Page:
Goal: Thompson, Point Powell, Wallace, Haeckel
Dates: May 25-29, 2009, Monday - Friday
Contact: Lisa Barboza (email@example.com)
We leave from Lake Sabrina TH near Bishop and attempt to climb Thompson-13494, Point Powell-13360, Wallace-13377, Haeckel-13418 peaks. Be prepared for snow - ice axe, crampons, and helmets required. Be prepared for spring conditions including snow camping.
Day 1: Hike in from Lake Sabrina 1500 gain, 5 miles to Hungry Packer Lake. Climb Haeckel & Wallace, return to camp. Day 2: Climb Thompson, 3000 gain, 6 miles RT back to camp. Day 3: Climb Point Powell, 3000 gain, 6 miles RT. Day 4 - Hike out or stay for bonus peaks, Gilbert-13106 and Johnson-12871.
Participants must be in excellent physical condition, skilled in use of ice axe & crampons. Note that this is a ďLisaĒ trip, meaning you should expect a fast pace (extreme effort) to do all these peaks. Participants do not have to do all the peaks. Fishing or reading is an option for days off.
Goal: Mt. Shasta
Dates: June 6-7, 2009, Saturday - Sunday
Contact: George Van Gorden (firstname.lastname@example.org)
We will be climbing the mountain by the West Face gully. This is a very lovely route which used to be hardly traveled but now is getting more crowded though nothing like the standard route. We will meet in the town of Mt. Shasta on Sat. morning, drive to bunny flat at 6800 feet and start walking up to our camp at 9200 feet. Sunday we will go to the summit, return to our camp and then on down to the cars. Previous training with crampons and ice ax is required for this climb. You must know how to do self-arrest. The upper part of the climb gets a little steep.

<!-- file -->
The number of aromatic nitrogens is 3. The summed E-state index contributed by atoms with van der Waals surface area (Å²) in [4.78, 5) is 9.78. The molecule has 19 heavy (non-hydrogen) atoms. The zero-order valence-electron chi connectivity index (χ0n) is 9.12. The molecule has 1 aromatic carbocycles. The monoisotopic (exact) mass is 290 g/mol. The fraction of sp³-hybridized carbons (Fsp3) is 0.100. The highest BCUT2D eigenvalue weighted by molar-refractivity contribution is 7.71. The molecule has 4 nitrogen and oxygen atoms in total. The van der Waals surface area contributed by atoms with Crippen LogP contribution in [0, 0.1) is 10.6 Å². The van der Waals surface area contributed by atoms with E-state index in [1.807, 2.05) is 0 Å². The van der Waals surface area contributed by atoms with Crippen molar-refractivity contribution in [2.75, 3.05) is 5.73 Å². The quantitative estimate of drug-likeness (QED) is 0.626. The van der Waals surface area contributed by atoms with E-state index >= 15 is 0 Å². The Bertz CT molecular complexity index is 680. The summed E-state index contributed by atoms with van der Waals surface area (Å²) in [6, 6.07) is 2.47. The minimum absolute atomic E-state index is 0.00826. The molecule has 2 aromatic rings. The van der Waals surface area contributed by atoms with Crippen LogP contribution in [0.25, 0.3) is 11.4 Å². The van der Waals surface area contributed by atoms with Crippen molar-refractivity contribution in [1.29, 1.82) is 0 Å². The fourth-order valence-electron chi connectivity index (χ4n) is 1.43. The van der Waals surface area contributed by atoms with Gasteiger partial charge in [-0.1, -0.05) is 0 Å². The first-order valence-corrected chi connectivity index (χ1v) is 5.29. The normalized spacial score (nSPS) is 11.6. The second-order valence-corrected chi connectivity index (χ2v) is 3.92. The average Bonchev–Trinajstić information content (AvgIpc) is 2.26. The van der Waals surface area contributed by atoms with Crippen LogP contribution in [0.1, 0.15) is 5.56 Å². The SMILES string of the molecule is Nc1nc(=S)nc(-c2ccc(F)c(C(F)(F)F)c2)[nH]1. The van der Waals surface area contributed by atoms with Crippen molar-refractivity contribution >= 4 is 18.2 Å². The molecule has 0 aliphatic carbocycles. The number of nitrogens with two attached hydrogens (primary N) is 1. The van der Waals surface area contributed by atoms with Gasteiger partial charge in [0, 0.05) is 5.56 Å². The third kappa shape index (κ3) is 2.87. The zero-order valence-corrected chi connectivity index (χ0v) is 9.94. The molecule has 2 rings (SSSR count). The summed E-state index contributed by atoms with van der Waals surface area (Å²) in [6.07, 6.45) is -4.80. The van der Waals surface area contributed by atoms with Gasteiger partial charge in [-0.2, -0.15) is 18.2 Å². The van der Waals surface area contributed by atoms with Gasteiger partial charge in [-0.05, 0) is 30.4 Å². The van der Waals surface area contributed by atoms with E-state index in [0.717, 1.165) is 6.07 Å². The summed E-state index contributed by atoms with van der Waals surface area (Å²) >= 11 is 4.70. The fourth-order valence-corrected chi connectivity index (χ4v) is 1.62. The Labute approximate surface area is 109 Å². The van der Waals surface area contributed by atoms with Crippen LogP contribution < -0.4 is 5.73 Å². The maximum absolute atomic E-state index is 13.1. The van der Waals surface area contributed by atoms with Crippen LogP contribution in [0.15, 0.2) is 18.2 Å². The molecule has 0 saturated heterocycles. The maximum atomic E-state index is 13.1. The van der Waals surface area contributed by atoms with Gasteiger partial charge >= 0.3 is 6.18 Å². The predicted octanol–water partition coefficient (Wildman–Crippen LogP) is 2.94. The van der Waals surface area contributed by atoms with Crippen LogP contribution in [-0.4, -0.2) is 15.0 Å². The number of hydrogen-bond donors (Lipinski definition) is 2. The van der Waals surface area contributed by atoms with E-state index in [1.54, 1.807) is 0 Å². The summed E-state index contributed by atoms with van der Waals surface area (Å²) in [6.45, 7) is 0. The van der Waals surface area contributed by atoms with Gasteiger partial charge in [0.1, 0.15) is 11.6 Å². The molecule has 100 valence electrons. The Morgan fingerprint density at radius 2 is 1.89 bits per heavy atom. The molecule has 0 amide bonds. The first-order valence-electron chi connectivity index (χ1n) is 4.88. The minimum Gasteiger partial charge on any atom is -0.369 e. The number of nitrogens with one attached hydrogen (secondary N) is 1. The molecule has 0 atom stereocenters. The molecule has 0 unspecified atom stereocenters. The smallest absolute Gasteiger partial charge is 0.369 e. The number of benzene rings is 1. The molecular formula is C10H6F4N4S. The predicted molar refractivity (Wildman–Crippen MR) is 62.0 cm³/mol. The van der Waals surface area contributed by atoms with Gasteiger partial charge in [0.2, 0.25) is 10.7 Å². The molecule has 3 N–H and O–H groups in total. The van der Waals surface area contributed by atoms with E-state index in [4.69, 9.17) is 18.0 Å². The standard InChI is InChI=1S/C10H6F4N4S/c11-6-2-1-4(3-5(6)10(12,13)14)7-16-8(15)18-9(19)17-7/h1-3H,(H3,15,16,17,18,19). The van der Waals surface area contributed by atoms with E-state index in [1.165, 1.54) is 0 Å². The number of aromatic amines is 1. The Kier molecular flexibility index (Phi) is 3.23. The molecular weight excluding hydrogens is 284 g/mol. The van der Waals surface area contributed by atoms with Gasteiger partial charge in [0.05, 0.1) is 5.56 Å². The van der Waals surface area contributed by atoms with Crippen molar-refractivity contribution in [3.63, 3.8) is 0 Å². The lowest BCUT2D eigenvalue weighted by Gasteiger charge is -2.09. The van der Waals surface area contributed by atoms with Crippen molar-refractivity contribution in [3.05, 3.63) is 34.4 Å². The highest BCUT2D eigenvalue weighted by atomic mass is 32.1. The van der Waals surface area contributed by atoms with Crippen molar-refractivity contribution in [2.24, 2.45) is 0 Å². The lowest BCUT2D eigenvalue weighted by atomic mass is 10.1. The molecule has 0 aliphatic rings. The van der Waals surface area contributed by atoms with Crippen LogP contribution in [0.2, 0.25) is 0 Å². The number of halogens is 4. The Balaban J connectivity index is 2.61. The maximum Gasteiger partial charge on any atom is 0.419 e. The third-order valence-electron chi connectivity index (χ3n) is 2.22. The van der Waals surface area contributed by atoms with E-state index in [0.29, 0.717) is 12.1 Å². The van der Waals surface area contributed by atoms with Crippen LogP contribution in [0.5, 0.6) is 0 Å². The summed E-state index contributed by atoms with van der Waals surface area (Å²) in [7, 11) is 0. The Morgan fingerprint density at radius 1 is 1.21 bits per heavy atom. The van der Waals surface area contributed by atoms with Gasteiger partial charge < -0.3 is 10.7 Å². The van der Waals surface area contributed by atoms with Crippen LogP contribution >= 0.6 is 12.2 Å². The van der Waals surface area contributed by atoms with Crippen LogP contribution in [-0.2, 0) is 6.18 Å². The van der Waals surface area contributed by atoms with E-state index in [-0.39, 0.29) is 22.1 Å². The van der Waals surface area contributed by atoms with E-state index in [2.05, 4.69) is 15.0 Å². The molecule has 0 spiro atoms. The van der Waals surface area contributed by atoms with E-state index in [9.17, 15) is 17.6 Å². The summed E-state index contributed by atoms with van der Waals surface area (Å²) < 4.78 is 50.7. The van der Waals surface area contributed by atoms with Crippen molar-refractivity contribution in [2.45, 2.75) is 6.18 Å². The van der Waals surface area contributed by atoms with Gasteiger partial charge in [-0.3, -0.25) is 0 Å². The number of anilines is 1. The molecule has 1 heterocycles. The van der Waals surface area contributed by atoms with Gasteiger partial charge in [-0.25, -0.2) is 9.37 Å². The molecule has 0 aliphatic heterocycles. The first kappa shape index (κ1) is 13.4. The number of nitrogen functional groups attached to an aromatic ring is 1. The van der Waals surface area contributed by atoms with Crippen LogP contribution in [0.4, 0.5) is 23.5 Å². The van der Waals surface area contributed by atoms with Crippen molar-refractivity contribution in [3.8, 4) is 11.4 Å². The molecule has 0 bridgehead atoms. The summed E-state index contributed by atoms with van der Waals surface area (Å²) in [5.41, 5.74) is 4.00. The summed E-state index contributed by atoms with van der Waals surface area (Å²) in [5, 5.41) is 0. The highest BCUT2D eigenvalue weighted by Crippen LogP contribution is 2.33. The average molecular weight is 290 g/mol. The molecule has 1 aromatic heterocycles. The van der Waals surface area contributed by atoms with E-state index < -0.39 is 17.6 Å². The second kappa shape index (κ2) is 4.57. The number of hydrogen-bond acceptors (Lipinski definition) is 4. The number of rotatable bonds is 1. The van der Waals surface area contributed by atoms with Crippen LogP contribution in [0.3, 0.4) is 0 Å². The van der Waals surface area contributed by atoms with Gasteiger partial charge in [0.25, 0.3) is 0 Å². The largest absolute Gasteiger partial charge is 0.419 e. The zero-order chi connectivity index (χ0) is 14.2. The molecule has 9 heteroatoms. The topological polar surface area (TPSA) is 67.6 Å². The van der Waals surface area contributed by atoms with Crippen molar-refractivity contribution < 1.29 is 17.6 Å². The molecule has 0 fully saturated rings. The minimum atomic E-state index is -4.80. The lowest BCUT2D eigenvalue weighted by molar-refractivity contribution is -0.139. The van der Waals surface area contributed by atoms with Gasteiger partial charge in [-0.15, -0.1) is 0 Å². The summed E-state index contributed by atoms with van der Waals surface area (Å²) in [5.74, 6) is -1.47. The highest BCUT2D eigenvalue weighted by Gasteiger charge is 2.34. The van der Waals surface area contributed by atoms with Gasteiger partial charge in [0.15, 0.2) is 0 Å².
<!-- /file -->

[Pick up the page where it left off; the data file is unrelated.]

Goal: Mt. Baldwin (12,615')
Dates: June 27-28, 2009, Saturday - Sunday
Contacts: Chris Prendergast (email@example.com)
Bob Suzuki (firstname.lastname@example.org)
We'll backpack from the trailhead parking at Convict Lake to our camp site at Bright Dot Lake. Sunday morning we'll ascend the northwest slope and take time for a leisurely snack on the summit. Ice axes possibly needed.
Mt Humphreys and Mt Emerson
Goal: Mt Humphreys (13,986'), Mt Emerson
Dates: July 3-5, 2009, Fri-Sun, 3 days
Difficulty: class 4, rope
Contact: Bob Suzuki (email@example.com)